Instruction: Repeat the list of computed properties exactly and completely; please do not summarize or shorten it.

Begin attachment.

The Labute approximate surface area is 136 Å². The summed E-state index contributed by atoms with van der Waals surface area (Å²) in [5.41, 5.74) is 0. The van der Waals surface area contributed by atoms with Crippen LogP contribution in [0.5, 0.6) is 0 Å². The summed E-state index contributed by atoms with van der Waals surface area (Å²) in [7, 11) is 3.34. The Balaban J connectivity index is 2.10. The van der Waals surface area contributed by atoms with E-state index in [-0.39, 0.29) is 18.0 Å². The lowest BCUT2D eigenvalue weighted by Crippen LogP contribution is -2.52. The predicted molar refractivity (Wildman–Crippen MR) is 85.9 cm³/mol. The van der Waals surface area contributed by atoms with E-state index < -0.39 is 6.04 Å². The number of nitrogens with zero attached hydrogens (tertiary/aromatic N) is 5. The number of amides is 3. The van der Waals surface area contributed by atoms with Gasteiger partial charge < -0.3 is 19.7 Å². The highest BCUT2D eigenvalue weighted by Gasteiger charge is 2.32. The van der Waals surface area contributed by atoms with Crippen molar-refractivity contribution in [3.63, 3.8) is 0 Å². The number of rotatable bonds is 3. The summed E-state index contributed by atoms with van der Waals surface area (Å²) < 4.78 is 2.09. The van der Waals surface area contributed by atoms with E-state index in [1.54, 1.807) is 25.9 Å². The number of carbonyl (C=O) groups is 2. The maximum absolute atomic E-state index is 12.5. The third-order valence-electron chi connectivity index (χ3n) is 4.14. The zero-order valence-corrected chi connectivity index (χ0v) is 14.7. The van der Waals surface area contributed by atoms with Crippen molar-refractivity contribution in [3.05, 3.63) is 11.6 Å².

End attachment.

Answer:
The Labute approximate surface area is 136 Å². The summed E-state index contributed by atoms with van der Waals surface area (Å²) in [5.41, 5.74) is 0. The van der Waals surface area contributed by atoms with Crippen LogP contribution in [0.5, 0.6) is 0 Å². The summed E-state index contributed by atoms with van der Waals surface area (Å²) in [7, 11) is 3.34. The Balaban J connectivity index is 2.10. The van der Waals surface area contributed by atoms with E-state index in [-0.39, 0.29) is 18.0 Å². The lowest BCUT2D eigenvalue weighted by Crippen LogP contribution is -2.52. The predicted molar refractivity (Wildman–Crippen MR) is 85.9 cm³/mol. The van der Waals surface area contributed by atoms with E-state index < -0.39 is 6.04 Å². The number of nitrogens with zero attached hydrogens (tertiary/aromatic N) is 5. The number of amides is 3. The van der Waals surface area contributed by atoms with Gasteiger partial charge < -0.3 is 19.7 Å². The highest BCUT2D eigenvalue weighted by Gasteiger charge is 2.32. The van der Waals surface area contributed by atoms with Crippen molar-refractivity contribution in [3.63, 3.8) is 0 Å². The number of rotatable bonds is 3. The summed E-state index contributed by atoms with van der Waals surface area (Å²) < 4.78 is 2.09. The van der Waals surface area contributed by atoms with E-state index in [1.54, 1.807) is 25.9 Å². The number of carbonyl (C=O) groups is 2. The maximum absolute atomic E-state index is 12.5. The third-order valence-electron chi connectivity index (χ3n) is 4.14. The zero-order valence-corrected chi connectivity index (χ0v) is 14.7. The van der Waals surface area contributed by atoms with Crippen molar-refractivity contribution in [3.05, 3.63) is 11.6 Å².